Is A True History Of the Johnstown Flood Really a Bang for the Buck? by Joanne Kus
Even with the special effects, thundering sound, and beautiful scenery, A True History of the Johnstown Flood fails to live up to expectations, as the plot leaves the audience wondering about the chain of events. Although the actions and motives of the characters were quite clear, the script was completely void of chronology. At the end of the play, the audience was dumbstruck, forced to imagine the outcome after the final scene. Another factor that may have puzzled the audience was the priorities of the characters at the end of the first act. Although the production was stunning, the script could have used some work.
Set in 1889 in Johnstown, tragedy hits when the dam of a man-made lake breaks, flooding the town and causing one of the greatest catastrophes and loss of civilian life in American history. Directed by Robert Falls and written by Rebecca Gilman, A True History of the Johnstown Flood revolves around the Baxter siblings: The organized Richard (Cliff Chamberlain); his free spirited brother James (Stephen Louis Grush), and their dainty yet brave sister Fanny (Heather Wood). Touring by railcar, the trio travels across the country performing their father’s classic yet outdated plays. While performing at the South Fork Hunting and Fishing Club a young, romantic industrialist by the name of Walter Lippincott (Lucas Hall) takes interest in Fanny. Amongst the large cast of characters, Heather Wood stands out with her bright personality and stage demeanor.
The events unfold at a maddening slow pace, and it’s not until the end of the second act that we are reminded that the flood serves as a crucial event. The plays the Baxters perform give the audience a glimpse of theatre in the late 1800’s, however they derail the play from the climax, and they seem to weaken its effect. A different pacing would have better served Gillman’s script. Another aspect that Gilman could have improved on was the clarification of the amount of time passing in between events, especially before the final scene involving Fanny and James.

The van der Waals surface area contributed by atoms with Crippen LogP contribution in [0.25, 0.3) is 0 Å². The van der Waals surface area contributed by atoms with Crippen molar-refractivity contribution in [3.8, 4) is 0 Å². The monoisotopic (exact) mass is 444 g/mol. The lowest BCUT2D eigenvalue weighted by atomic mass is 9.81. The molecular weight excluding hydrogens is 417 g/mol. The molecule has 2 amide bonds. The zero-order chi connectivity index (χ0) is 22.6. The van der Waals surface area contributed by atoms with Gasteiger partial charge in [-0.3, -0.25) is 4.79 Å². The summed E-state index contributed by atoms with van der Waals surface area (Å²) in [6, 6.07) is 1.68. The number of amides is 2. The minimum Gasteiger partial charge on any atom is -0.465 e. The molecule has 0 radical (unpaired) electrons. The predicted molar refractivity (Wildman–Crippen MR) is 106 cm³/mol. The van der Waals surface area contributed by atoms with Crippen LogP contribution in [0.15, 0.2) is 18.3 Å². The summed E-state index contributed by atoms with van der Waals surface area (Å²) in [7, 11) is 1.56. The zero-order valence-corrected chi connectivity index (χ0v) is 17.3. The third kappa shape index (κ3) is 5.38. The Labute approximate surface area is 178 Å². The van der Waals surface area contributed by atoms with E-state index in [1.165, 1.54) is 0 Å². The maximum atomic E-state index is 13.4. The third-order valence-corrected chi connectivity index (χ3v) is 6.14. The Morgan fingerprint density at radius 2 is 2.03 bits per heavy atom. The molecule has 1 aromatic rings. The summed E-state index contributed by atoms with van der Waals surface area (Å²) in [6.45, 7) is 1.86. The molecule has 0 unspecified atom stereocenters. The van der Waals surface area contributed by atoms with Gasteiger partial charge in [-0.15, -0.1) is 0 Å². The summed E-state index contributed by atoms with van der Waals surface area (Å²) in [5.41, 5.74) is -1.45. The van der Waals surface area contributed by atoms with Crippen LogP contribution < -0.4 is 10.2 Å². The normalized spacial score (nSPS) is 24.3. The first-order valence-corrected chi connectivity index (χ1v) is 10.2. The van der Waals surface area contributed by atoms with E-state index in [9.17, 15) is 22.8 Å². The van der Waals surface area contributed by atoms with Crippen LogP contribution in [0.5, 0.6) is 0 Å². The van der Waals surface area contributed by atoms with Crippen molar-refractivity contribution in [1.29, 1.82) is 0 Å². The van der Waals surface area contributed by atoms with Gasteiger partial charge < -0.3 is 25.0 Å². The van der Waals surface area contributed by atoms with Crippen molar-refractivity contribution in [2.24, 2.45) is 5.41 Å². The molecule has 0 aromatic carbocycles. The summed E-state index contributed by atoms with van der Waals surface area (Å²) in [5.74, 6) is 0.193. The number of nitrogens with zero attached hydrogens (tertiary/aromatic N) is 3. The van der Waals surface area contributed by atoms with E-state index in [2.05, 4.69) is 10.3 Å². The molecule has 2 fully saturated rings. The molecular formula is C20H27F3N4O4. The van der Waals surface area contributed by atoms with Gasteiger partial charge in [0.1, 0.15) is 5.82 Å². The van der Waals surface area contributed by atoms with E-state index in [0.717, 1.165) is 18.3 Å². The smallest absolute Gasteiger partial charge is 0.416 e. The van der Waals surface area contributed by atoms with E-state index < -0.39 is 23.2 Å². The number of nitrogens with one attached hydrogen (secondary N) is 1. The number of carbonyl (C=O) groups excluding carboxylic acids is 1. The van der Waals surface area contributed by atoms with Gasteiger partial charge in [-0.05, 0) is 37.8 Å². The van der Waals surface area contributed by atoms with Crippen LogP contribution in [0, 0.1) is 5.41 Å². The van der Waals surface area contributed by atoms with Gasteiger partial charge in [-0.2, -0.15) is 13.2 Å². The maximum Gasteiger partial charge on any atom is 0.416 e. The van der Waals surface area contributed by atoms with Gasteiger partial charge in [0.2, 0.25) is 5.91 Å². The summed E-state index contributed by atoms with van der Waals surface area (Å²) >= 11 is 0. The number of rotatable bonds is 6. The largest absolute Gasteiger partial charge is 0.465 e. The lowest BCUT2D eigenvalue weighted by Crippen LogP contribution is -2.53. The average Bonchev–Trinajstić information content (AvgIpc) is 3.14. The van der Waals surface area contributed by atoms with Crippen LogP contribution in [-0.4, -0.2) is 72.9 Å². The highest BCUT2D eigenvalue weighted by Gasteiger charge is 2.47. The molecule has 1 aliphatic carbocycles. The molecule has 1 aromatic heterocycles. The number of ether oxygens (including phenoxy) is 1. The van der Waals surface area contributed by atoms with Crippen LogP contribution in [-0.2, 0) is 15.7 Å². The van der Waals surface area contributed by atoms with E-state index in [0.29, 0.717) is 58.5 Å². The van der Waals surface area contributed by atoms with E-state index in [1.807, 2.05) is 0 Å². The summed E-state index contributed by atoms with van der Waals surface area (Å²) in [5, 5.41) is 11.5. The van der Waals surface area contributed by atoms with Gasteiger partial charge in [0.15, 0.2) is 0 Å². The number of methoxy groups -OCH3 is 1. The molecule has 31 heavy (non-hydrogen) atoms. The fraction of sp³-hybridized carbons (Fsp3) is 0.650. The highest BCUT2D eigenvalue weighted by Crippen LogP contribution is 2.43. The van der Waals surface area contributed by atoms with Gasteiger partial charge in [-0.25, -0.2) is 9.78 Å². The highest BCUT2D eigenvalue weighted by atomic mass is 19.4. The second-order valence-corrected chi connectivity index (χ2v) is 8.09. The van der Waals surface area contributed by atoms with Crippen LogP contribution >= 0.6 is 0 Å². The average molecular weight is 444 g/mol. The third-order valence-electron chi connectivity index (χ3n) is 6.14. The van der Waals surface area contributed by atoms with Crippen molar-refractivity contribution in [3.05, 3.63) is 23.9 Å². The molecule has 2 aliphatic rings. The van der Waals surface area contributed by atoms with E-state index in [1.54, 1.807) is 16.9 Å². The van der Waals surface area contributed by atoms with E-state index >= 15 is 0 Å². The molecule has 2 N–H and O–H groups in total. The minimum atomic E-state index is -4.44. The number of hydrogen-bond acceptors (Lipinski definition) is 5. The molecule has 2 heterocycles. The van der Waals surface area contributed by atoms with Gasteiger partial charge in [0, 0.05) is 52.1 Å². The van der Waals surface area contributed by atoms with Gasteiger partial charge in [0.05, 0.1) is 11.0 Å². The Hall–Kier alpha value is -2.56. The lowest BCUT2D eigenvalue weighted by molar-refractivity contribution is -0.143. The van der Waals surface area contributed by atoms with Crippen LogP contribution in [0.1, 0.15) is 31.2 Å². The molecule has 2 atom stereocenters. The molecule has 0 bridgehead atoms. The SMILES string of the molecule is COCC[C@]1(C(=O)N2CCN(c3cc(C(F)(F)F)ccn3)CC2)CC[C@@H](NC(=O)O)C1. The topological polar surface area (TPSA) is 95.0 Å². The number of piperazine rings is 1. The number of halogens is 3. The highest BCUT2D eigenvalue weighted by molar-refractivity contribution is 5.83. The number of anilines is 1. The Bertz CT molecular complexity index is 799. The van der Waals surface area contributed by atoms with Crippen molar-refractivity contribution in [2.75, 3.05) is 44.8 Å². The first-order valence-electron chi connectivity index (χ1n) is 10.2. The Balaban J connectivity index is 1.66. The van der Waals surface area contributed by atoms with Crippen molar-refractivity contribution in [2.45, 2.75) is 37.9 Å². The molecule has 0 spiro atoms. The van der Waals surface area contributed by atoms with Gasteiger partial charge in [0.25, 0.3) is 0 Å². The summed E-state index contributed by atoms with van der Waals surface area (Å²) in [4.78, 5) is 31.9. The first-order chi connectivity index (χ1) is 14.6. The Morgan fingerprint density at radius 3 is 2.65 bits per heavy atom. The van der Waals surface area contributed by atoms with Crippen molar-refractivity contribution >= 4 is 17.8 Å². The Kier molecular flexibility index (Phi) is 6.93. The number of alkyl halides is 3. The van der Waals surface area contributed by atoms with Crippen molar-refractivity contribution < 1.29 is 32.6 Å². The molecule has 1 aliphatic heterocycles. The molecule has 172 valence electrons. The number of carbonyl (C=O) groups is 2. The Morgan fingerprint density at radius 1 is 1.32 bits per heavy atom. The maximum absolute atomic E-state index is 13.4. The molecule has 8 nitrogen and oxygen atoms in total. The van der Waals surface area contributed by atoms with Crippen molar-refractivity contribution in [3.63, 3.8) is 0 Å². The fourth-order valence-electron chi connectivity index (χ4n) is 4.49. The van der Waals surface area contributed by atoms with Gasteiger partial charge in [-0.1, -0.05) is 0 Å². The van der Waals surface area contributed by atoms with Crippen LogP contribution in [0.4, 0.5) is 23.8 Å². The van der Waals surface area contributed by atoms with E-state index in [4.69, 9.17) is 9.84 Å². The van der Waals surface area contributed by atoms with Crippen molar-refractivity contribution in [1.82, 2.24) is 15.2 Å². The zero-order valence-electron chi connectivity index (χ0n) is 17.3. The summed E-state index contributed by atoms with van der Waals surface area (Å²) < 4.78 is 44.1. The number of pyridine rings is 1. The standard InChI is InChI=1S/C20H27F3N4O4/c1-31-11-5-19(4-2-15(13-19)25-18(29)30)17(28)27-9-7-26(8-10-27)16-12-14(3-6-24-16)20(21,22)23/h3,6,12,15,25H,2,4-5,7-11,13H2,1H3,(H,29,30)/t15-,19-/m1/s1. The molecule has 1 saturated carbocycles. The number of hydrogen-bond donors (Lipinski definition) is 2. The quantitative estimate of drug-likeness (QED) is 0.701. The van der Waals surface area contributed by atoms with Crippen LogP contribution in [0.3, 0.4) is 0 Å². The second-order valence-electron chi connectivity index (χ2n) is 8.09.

The theatrical effects, however, save the production, including the vivid sound and lighting, and most importantly the scenery. Lighting designer James F. Ingalls and sound designer Richard Woodbury have outdone themselves, setting different moods for each part of the play. For example, seconds before the flood scene, the realistic lighting already begins to foreshadow the feeling of dread with the coming of the flood. And once the flood hits, the audience is literally shaken down to the core with the thundering sounds of water crushing everything in its path and the screams of people in terror. All of this is skillfully manipulated along with a gentle mist falling onto the set, reminding the audience of the unyielding rains. The set was a sight to see both before and after the flood, with scenery dropping in for the stand-alone Baxter plays, the velvet lined box car of the train, and the debris of the flood.
Overall, the script doesn’t seem to do the set justice. The strength of the artistic aspects don’t outweigh the flawed progression of the plot, rendering them useless. I would recommend A True History of the Johnstown Flood more for the visuals, rather than for the depth of a play.